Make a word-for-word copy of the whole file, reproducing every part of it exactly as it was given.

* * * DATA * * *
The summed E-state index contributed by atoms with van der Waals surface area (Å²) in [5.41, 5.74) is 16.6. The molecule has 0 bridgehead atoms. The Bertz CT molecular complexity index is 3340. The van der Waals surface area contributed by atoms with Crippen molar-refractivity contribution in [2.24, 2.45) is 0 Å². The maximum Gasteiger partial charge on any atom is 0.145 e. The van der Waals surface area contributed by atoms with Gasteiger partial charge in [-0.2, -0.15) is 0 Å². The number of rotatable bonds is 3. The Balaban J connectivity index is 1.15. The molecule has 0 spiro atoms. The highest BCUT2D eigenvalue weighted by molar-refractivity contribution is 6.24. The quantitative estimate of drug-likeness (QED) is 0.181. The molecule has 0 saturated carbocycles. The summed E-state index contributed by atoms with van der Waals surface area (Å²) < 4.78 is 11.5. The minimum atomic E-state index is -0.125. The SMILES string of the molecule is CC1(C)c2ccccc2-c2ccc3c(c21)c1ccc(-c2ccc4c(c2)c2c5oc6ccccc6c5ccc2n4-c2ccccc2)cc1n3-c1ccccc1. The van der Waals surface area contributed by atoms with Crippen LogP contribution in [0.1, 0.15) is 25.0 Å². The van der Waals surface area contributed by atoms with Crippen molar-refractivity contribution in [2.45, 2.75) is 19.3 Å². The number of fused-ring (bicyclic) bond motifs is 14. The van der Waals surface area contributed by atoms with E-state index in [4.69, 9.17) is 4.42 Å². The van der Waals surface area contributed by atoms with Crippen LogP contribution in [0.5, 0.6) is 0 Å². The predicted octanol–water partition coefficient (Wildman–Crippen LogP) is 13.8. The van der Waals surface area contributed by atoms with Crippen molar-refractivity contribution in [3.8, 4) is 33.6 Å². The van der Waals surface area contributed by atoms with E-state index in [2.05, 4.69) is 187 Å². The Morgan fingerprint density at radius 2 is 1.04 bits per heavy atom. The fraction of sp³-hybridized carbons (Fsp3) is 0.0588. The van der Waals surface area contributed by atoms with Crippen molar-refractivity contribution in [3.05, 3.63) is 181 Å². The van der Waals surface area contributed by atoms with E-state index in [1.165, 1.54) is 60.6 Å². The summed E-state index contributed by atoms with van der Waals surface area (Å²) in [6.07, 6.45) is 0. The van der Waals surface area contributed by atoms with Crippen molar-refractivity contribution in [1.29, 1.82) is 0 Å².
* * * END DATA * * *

The summed E-state index contributed by atoms with van der Waals surface area (Å²) in [5.41, 5.74) is 16.6. The molecule has 0 bridgehead atoms. The Bertz CT molecular complexity index is 3340. The van der Waals surface area contributed by atoms with Crippen molar-refractivity contribution in [2.24, 2.45) is 0 Å². The maximum Gasteiger partial charge on any atom is 0.145 e. The van der Waals surface area contributed by atoms with Gasteiger partial charge in [-0.2, -0.15) is 0 Å². The number of rotatable bonds is 3. The Balaban J connectivity index is 1.15. The molecule has 0 spiro atoms. The highest BCUT2D eigenvalue weighted by molar-refractivity contribution is 6.24. The quantitative estimate of drug-likeness (QED) is 0.181. The molecule has 0 saturated carbocycles. The summed E-state index contributed by atoms with van der Waals surface area (Å²) < 4.78 is 11.5. The minimum atomic E-state index is -0.125. The SMILES string of the molecule is CC1(C)c2ccccc2-c2ccc3c(c21)c1ccc(-c2ccc4c(c2)c2c5oc6ccccc6c5ccc2n4-c2ccccc2)cc1n3-c1ccccc1. The van der Waals surface area contributed by atoms with Crippen LogP contribution in [0.1, 0.15) is 25.0 Å². The van der Waals surface area contributed by atoms with Crippen molar-refractivity contribution in [2.45, 2.75) is 19.3 Å². The number of fused-ring (bicyclic) bond motifs is 14. The van der Waals surface area contributed by atoms with E-state index in [4.69, 9.17) is 4.42 Å². The van der Waals surface area contributed by atoms with Crippen LogP contribution in [0.5, 0.6) is 0 Å². The predicted octanol–water partition coefficient (Wildman–Crippen LogP) is 13.8. The van der Waals surface area contributed by atoms with Crippen molar-refractivity contribution in [3.8, 4) is 33.6 Å². The van der Waals surface area contributed by atoms with E-state index in [2.05, 4.69) is 187 Å². The Morgan fingerprint density at radius 2 is 1.04 bits per heavy atom. The fraction of sp³-hybridized carbons (Fsp3) is 0.0588. The van der Waals surface area contributed by atoms with Crippen molar-refractivity contribution in [3.05, 3.63) is 181 Å². The van der Waals surface area contributed by atoms with E-state index in [1.165, 1.54) is 60.6 Å². The summed E-state index contributed by atoms with van der Waals surface area (Å²) in [6.07, 6.45) is 0. The van der Waals surface area contributed by atoms with Crippen molar-refractivity contribution in [1.29, 1.82) is 0 Å².